- There was an even older Orbit Commercial that used "Shut the front door!". Orbit commercials in general are known for their Unusual Euphemisms, including "Who are you calling a cootie queen? You LINT LICKER!", "What the French toast?", "Well, kiss my- ASHTON!", and of course, "I will pineapple slap your ASCOTS!" The whole purpose is to show that Orbit gum makes your mouth so clean that you won't say any dirty words.
- Speaking of Orbit, there's this ad with Sarah Silverman. "I've got your lipstick all over my rim" is quite the thing to hear in a business meeting.
- Nutra Nail Gel started airing this spot on American television in fall 2013. It promotes the quick-drying nature of the product by depicting the ptifalls of standard nail polish. A woman looks down and disappointedly says "Oh, smudge"note . The last woman wakes up, looks down at her bed and says "Oh, sheet."
- Fresh And Easy grocery chain had a commercial that stated "Get your food the F and Easy way." However how it was said clearly sounds like it was saying "Get your food the Effing Easy way". The posters made it even more specific: "It's so F'in Easy!" Maybe that's why they closed down in 2015.
- The 100 Girlfriends Who Really, Really, Really, Really, Really Love You: Mimimi never uses any profanity, no matter how mild.
- Saiai Kinuhata from A Certain Magical Index. Justified in that while she was undergoing esper training, her mind was coded with Accelerator's thought patterns, who has a penchant for swearing. In her case, her mind automatically censors each swear, so instead of always cursing, she uses "super" or "ultra" as her default adjective.
- The MegaMan NT Warrior manga in the Viz translation.
- Mega Man Hub Style is about to die unless he can pick himself up off the ground and can only mutter "dang blang!" Bass who is simply incensed will preach about experiencing "Hell itself".
- This translation also uses vocabulary like "Pablum," "wanton"...
- The later game translations also had some odd euphemisms such as "Pit Hockey". Even "heck" at least would've been alliterative. Zero: Curses! Dang! Rats!
- Fruits Basket: In certain Internet versions they took out the line "What the fuck?", which they said at least seven times in a row, and put in various other lines. Natsuki Takaya doesn't usually do this, but the translators apparently wanted to make it cleaner.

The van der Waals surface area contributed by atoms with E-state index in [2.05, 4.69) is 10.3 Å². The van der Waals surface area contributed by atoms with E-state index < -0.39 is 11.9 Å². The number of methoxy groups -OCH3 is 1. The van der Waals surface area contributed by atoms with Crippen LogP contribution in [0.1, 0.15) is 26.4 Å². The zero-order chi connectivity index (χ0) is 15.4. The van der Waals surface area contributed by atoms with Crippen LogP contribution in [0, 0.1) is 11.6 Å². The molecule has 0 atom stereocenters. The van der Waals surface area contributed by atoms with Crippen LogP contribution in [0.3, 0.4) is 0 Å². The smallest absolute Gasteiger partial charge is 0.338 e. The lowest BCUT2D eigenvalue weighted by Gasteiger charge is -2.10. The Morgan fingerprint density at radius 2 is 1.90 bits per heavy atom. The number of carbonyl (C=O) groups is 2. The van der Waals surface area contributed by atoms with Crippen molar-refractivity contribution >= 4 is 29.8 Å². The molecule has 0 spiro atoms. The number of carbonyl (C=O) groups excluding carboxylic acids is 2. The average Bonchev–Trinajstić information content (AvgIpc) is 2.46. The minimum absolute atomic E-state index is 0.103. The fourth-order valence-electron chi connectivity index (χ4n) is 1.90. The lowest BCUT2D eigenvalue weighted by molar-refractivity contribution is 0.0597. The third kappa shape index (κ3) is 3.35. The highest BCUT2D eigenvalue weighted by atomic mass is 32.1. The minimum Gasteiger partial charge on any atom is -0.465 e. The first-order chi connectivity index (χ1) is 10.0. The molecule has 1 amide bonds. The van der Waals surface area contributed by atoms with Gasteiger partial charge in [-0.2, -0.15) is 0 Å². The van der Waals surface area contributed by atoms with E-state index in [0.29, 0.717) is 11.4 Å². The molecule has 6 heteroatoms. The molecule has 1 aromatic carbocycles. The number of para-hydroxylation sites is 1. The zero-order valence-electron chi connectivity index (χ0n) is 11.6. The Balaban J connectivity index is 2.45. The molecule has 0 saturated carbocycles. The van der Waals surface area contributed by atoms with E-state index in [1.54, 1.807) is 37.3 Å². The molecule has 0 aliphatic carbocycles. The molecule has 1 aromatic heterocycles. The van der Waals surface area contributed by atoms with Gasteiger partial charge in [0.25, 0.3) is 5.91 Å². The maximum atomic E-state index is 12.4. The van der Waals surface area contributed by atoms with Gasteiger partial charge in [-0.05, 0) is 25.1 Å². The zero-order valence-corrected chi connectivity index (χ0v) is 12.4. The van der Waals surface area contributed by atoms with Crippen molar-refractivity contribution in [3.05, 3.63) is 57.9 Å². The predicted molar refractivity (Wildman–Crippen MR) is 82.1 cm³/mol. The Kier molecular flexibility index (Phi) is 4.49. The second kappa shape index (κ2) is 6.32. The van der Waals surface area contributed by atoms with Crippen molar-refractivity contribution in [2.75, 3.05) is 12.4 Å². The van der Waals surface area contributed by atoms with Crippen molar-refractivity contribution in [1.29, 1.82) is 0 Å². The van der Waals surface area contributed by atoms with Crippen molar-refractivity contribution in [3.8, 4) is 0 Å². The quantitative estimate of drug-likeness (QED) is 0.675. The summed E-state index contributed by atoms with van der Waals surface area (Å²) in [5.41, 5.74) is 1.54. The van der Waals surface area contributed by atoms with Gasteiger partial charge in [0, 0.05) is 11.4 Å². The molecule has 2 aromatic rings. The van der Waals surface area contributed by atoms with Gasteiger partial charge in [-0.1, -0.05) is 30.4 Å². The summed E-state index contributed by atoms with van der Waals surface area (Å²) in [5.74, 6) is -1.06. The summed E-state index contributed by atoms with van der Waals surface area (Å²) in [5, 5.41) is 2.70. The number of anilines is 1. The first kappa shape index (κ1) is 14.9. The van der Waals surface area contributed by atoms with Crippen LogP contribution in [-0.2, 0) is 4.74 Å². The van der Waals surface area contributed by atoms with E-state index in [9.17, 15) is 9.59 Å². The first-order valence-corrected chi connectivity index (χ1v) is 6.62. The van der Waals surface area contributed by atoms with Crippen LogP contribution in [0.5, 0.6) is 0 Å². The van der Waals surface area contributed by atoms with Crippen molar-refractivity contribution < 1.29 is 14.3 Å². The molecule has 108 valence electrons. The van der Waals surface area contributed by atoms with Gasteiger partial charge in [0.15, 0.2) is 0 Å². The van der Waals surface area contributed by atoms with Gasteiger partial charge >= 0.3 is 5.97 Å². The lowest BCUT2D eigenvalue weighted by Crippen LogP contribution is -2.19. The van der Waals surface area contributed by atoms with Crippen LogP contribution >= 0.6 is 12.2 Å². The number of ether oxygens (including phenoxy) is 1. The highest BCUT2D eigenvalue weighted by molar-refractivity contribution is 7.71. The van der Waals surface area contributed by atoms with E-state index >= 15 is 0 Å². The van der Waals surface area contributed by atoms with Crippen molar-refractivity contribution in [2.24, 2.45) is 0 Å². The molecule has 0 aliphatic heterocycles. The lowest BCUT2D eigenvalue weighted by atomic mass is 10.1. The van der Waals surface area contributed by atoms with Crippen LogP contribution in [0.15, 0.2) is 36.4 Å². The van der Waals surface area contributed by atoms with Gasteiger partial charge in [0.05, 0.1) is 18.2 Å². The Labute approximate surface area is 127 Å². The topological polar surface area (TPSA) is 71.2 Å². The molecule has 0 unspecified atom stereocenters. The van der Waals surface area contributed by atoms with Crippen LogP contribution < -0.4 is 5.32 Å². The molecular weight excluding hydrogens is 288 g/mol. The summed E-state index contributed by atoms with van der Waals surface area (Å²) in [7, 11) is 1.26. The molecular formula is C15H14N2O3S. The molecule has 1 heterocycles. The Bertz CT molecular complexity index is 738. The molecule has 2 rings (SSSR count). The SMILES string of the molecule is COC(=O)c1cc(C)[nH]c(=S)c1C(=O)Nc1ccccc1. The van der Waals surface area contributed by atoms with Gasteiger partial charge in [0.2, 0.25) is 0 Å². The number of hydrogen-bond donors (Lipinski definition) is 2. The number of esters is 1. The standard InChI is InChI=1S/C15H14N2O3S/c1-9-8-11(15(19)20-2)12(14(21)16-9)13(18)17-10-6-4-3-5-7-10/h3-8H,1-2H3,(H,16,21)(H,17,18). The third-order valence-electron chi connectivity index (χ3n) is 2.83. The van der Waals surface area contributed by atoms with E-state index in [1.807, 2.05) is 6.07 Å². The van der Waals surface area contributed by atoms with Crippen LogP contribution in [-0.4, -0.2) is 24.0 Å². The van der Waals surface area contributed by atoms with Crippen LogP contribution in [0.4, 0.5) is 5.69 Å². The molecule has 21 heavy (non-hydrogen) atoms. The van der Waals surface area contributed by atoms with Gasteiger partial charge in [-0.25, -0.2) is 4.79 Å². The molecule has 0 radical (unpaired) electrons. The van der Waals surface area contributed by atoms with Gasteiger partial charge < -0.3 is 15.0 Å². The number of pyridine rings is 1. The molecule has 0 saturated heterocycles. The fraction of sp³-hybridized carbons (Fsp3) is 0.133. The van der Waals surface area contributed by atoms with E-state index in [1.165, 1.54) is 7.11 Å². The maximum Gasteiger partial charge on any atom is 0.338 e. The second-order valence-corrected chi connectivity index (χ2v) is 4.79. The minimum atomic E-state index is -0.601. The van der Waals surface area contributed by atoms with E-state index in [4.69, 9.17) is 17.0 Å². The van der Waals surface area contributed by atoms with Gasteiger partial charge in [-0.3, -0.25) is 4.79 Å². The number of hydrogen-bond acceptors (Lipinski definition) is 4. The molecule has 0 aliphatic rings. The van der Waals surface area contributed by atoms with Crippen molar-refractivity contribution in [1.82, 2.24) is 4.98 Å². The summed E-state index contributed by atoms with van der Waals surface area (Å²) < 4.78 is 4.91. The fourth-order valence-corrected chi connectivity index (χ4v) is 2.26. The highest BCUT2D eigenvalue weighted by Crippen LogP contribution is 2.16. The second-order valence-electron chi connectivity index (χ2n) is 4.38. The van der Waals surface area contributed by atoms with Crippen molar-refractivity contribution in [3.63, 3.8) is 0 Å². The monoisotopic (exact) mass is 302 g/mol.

- In the anime, "damn," "bastard" and "hell" are thrown around semi-liberally (a given, because "hell" is a part of the name of one Big Bad, Hellmaster Fibrizo), but they never go beyond. The biggest blurb is when the word "bitch" has the opportunity to pop up, but it doesn't, leaving many instances of awkward uses of "you son-of-a...". It is mentioned in an episode of NEXT, but only once and not in the aforementioned context. It's pretty clear that they go far beyond that in the Japanese version, if one knows the local profanity.
- Even though the translated Light Novels series had some censorship, they avert this trope and throw "shit" around frequently.
- Dragon Ball Z: The Funimation dub and the Viz manga have used this trope.
- We hear a brutal tyrant like Frieza saying "Oh my gosh".
- Goku is watching something horrible happen and responds with "Guh...Darn it!" in Sean Schemmel's voice, no less.
- They even went so far as to change the writing on the T-shirts of demons in the afterlife so that instead of Hell (as in the place), they said HFIL, stating it was an acronym for "Home For Infinite Losers."
- "Darn" is said in several places.
- The uncut dubs of DBZ and Dragon Ball Z Kai use both this trope and uncensored swears, often within the same episode. The dub of Dragon Ball Super then turns this trope on its head by almost only using actual swears, with neutered neologisms ("darn", "heck", etc.) being very rare if used at all.
- All of the English Dubs of Dragon Ball omit any swearing whatsoever for the neologisms. Its especially notable in the Funimation dub DVDs that themselves as Uncut and Unedited.
- Eyeshield 21: Hiruma's charming nicknames for people and things get this treatment in the Viz editions.
- Soul Eater averts in the Hungarian dub. The teen heroes use a rich vocabulary of swears and profanity that would make even the creators themselves hide under the table, whenever they're seriously pissed. The fact that it's airing after ten PM may have something to do with it.